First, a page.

What’s going on in your world?

Two big things this week in mine: Wed (the 9th) is my birthday, and I’m also moving. Did I tell you that?

Not far—about four blocks from where I currently live on the Upper West Side. My requirements were that I didn’t want to have to change dry cleaners, coffee shops, or subway stops.

Boom.

So it’s not far, but in many ways it’s miles beyond where I’ve been living.

Why? Because I’m going from a 300 sq. ft studio apartment, where I’ve lived for 10 years (10!) to a one-bedroom that’s over 600 sq ft.

For people who typically eat and sleep in different rooms, this doesn’t feel like much. But in Manhattan, it might as well be Buckingham Palace.

It’s fun. It’s also…physically painful. My back is sore at me, my shoulder feels off its hinges. My right hamstring is balled up like an angry fist. I’m excited. That hamstring is thrilled, too, actually. It just doesn’t know how to show it. So it’s fistbumping the rest of my body.

One thing moving makes you do? Take serious stock. Look at what you have, what you no longer want. It’s a line in the sand, moving. And several bags of forgettable sweaters didn’t make the cut.

I’m also bracing for the vulnerability of having a team of movers, due here any minute, going through my stuff.

I mean, this is intimate stuff–this is your LIFE, being handled, packed, and heaved onto a truck.

I expect zero editorializing from these four movers, whom I’ll guess will be around 27 years old. But can you imagine if they did?

“What is this?”

“Why do you own this?”

“You sure this works with your life right now?”

These are lines of dialogue that won’t occur today. I am guessing, in fact, very little dialogue will occur.

MY POINT:

What makes us a little uneasy about moving is the same reason we’re sometimes uneasy about sharing our stuff—namely, ideas, stories, dreams.

Because sharing them feels…vulnerable.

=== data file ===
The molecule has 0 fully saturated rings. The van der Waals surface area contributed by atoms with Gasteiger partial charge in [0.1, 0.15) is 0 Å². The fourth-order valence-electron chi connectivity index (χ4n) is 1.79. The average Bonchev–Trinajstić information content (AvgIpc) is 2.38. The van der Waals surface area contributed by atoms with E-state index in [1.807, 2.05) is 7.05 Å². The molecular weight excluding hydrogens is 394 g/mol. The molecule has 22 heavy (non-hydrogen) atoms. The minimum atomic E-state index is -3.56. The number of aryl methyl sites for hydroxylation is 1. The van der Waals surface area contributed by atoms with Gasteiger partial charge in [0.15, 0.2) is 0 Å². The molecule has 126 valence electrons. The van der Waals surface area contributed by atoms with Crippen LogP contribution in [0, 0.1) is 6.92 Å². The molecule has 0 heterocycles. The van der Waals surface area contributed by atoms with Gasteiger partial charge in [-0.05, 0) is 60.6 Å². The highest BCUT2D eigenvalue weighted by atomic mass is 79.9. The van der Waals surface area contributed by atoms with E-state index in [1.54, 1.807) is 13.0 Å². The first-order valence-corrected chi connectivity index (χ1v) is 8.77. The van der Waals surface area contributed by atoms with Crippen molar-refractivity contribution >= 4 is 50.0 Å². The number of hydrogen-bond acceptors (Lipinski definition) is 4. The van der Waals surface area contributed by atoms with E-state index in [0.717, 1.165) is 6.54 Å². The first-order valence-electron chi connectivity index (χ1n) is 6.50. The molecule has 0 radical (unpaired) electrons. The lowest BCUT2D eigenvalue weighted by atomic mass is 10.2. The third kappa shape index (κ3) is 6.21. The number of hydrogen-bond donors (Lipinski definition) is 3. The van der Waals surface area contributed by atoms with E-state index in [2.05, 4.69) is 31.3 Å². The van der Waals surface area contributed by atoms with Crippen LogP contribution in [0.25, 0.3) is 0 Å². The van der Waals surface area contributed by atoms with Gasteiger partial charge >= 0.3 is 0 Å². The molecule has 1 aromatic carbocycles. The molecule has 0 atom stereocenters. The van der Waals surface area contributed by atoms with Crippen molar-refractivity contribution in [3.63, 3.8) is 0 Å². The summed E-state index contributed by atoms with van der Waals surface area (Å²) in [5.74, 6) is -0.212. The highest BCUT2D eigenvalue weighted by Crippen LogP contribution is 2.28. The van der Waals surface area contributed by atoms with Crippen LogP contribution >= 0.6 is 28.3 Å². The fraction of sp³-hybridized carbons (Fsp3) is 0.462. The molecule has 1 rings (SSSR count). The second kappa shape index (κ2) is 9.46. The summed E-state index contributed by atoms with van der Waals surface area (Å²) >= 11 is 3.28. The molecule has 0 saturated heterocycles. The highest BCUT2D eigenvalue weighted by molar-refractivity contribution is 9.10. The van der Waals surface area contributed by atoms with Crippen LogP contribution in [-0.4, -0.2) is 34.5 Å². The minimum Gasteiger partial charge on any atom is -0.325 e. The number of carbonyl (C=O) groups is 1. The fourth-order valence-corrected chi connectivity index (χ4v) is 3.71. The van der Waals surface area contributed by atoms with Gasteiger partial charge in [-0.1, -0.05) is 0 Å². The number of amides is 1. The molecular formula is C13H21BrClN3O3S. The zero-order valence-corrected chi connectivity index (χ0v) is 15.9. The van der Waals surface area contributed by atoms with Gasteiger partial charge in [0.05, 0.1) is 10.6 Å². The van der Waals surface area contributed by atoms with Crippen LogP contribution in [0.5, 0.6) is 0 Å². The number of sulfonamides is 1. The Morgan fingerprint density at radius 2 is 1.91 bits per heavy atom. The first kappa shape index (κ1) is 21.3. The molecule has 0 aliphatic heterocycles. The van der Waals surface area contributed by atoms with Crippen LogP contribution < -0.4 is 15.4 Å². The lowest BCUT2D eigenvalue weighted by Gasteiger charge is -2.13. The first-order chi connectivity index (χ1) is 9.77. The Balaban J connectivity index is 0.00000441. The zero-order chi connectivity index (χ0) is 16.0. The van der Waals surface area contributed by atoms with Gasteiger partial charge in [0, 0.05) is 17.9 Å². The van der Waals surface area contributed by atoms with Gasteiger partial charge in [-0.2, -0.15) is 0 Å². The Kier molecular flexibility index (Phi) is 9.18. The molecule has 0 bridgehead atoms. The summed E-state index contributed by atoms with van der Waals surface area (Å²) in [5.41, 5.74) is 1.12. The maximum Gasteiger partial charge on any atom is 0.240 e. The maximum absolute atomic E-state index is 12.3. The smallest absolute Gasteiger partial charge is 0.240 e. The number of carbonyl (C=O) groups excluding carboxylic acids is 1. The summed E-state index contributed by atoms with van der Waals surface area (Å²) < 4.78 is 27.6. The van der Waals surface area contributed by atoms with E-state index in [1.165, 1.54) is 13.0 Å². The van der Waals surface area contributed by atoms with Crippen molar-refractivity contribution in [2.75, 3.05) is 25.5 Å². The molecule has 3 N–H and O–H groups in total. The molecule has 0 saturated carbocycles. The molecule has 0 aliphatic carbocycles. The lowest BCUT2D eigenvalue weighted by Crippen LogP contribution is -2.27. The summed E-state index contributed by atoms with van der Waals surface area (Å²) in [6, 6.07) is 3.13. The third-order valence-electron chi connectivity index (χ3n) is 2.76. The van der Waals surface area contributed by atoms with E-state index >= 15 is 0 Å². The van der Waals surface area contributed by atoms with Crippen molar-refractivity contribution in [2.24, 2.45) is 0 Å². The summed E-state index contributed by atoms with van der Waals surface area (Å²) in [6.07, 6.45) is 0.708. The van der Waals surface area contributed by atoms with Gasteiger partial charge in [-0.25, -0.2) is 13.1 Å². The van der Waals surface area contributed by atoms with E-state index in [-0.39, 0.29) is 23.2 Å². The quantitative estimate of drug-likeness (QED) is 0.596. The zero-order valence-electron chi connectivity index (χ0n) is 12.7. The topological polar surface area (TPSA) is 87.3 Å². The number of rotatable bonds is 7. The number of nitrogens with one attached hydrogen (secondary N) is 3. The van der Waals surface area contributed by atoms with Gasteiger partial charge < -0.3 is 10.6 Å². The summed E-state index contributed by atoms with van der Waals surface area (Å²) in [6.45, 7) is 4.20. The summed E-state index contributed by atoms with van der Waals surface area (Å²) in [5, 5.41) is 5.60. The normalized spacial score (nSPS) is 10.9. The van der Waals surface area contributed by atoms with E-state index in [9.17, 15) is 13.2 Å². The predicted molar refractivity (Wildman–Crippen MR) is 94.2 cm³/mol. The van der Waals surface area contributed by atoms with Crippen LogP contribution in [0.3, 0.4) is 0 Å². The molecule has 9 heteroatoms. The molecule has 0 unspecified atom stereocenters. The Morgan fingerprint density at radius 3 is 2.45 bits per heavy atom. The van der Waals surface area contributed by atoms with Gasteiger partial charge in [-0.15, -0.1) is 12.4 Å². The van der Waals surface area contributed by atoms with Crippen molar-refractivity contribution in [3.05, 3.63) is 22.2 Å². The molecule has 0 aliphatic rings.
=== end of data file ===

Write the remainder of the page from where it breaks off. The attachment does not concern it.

What if you could share what you do, think, create, and know that NO ONE is going to criticize or judge or question your taste, but instead are going to look at it specifically to explore its genius?

Imagine if one of these movers held out a dress from my closet and said, “OMG this was a great decision.” (That’s not happening. But can you imagine if it did?)

I’m not a mover technically, but I do help people move their work into the world. How? By helping people see and express the genius in all the stuff that’s jammed into their closets, drawers. Things they haven’t looked at in years.

And I do it using a specific method for tapping creative genius, one I’m trained in, called the Gateless Method. And I speak about it and do workshops and retreats all over the place so that people can experience it themselves.

Last week I did a two-part masterclass called Rekindle Your Content, to help people turn content creation from soulless slog to energizing, powerful tool that you LIKE CREATING.

(And I practice what I preach, too—how else do you think these emails get written?)

The response has been so fantastic, so I thought you might want to see it. I’m making the replays available to you right now for a limited time. You can grab them right here (it’s free).